If you are out looking for a practical compact sedan, there’s a new entry heading your way from the land of the hyper speed autobahns and beer gardens or ‘Biergarten’, as the locals would say.
The Volkswagen Ameo, which will be delivered to customers starting next month, is the long overdue result of VW attempting to crack the escalating compact sedan segment. Essentially a boot-ed version of the Polo, the Ameo is the first ever VW model to be designed purely for the Indian market and the brand has made no bones about the fact that it’s betting big on this car .Check Ex Showroom Price of Ameo
On paper the Ameo checks most of the right boxes and it certainly looks and feels the part. But going beyond what’s apparent, how well does it behave out on the road and more importantly, is it a worthy alternative to the current crop of compact sedans? A brief drive across the scenic route towards Wai suggests it just might be
The design of the Ameo. On the outside and for the most part inside the cabin too, the design and layout remains identical to the petrol version. Like is the case also with almost all the other compact sedans, the Ameo looks a bit gawky when viewed from the side. The stubby boot is disproportionate with the front of the car, and the impression that the third box has been slapped on to the rear of the hatchback is inescapable. But, the design doesn’t hurt the eye and in fact, viewed straight-on from the rear, the Ameo’s design actually seems to have a unique character which still ties in well with other VW cars.
All the familiar design elements of the Polo are there in the Ameo TDI diesel too, as also some of the distinguishing tweaks to the design of the airdam, front fender, the new tail-lamps and boot lid
The Volkswagen Ameo diesel has the same interiors as the petrol model and there is nothing to differentiate between the two models except the tachometer which is marked till 6000 RPM on the oil burner. The dual-tone black and beige interiors look very nice and this is nothing but a Polo cabin with slight improvements to the rear headroom due to the re-designed C-pillar. But the rear seat lacks in legroom, knee room and under-thigh support so this isn’t a car you would want to sit behind, specially if you are tall.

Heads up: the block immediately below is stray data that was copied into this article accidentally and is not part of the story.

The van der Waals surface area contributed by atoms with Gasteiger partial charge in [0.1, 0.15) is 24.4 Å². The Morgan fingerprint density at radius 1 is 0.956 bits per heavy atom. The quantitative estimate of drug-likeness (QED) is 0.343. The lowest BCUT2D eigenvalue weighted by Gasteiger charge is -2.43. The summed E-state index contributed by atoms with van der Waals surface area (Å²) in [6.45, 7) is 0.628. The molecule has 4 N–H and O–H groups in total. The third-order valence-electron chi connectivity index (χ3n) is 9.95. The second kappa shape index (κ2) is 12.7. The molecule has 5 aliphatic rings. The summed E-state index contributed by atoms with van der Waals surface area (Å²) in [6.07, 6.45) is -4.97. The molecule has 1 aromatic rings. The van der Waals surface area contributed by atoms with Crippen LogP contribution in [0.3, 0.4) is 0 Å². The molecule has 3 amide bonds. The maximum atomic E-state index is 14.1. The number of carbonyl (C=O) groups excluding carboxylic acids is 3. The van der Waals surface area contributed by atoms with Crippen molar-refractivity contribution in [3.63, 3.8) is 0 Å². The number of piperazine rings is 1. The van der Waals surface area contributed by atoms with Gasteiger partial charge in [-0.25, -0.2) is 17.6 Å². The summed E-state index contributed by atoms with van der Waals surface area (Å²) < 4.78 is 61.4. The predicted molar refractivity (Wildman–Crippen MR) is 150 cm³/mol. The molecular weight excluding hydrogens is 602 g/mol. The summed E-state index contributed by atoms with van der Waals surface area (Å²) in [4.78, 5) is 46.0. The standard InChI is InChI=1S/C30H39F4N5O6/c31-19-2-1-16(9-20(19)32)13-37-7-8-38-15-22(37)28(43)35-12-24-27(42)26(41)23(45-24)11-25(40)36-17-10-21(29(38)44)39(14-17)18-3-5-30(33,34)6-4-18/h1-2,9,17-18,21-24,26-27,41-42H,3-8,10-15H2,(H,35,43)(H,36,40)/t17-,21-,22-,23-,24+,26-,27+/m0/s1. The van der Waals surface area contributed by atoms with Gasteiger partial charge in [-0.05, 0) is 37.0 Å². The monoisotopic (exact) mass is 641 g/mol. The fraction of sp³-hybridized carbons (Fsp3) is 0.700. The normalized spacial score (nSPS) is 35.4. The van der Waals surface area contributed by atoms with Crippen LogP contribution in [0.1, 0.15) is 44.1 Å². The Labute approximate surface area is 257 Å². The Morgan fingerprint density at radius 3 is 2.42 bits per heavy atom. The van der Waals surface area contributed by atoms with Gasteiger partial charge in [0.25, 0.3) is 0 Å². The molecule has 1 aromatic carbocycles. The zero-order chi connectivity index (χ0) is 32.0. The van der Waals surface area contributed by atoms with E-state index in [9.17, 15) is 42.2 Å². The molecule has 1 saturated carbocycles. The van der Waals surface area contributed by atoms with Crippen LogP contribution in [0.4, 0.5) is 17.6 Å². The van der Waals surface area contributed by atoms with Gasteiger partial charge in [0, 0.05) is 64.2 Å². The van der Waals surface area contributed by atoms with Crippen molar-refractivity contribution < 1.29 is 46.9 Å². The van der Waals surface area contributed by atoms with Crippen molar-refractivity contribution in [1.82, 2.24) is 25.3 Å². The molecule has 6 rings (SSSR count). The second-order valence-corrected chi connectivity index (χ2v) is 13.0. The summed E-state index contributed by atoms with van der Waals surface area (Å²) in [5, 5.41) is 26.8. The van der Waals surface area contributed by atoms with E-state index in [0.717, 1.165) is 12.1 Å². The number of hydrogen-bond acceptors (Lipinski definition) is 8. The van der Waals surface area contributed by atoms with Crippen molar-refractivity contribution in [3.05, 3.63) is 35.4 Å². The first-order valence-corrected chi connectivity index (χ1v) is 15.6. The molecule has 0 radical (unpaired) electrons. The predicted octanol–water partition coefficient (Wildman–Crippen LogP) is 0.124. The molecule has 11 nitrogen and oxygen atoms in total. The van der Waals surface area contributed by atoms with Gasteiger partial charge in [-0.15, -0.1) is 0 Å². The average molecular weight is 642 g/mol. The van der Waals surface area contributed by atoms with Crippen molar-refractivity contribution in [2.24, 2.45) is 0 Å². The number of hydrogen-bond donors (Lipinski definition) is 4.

The Volkswagen Ameo is equipped with a ton of features, many of them are segment first like rain-sensing wipers, cruise control, window opening and closing using key remote, one-touch up/down for all windows and anti-pinch windows. There are decent amount of storage spaces but the boot is far from being the biggest in the segment. Where the Ameo can’t be matched is the build quality, it feels very solidly put-together and is made like a tank.
The Volkswagen Ameo is available with a 1.2-litre petrol and 1.5-litre diesel engine. The petrol is available with a five-speed manual and the diesel even has an option of a seven-speed DSG. The NVH levels on both the engines are a bit off. There is more than sufficient power in the petrol and the diesel is certainly a lot more powerful. The petrol engine is noisy and the diesel engine has a lot of clatter noise. Overtaking is a breeze with the diesel engine, however the petrol needs a downshift. The automatic version of the diesel is a lot more comfortable to drive and convenient to use.
Drivability is good on both. The sudden boost after 1800rpm is reveling. There is always the joy of driving the diesel engine. Also, the clutch is a tad deeper than the petrol engine. The diesel clutch is heavy, which makes it difficult to drive in city traffic.
DRIVING DYNAMICS ;
Don’t let the sporty looking flat-bottom steering wheel fool you. The Ameo is a compact sedan, after all, and it handles exactly like it’s supposed to. Like all other cars in its class, the Ameo’s suspension set up has been oriented towards comfort. That said, it has got the second best balance between ride and handling, after the Honda Amaze. The steering on the Ameo feels vague around the straight-ahead position and is slow to turn in. It’s initially light but becomes gradually heavier as more lock is applied. All in all, it lacks the consistency in feel that’s to be found in rivals like the Ford Figo Aspire.
The production-spec Ameo rides on 15-inch wheels as opposed to the bigger 16-inchers seen on the show car at the Auto Expo. Nevertheless, the Ameo’s ride quality is quite good – we sampled it across both pothole-ridden city streets and wide open tarmac on the highway. It deals with undulated surfaces rather well despite transmitting some sharp bumps from on the road into the cabin. So what’s not to like in terms of dynamics? Well, the Ameo, like all other compact sedans, has that inherent floatiness to its high speed ride. One has to make constant steering corrections to keep the thing true to its line.
The Volkswagen Ameo diesel is a very good package since it comes with great build quality, loaded equipment list, a power packed engine and two really nice gearboxes. The compact sedan does look a bit quirky from certain angles but looks are always subjective. Overall, Volkswagen has got a really fine product on their hands with the Ameo TDI and we really wish it fetches more sales now because the numbers of the petrol Ameo have been far from satisfying.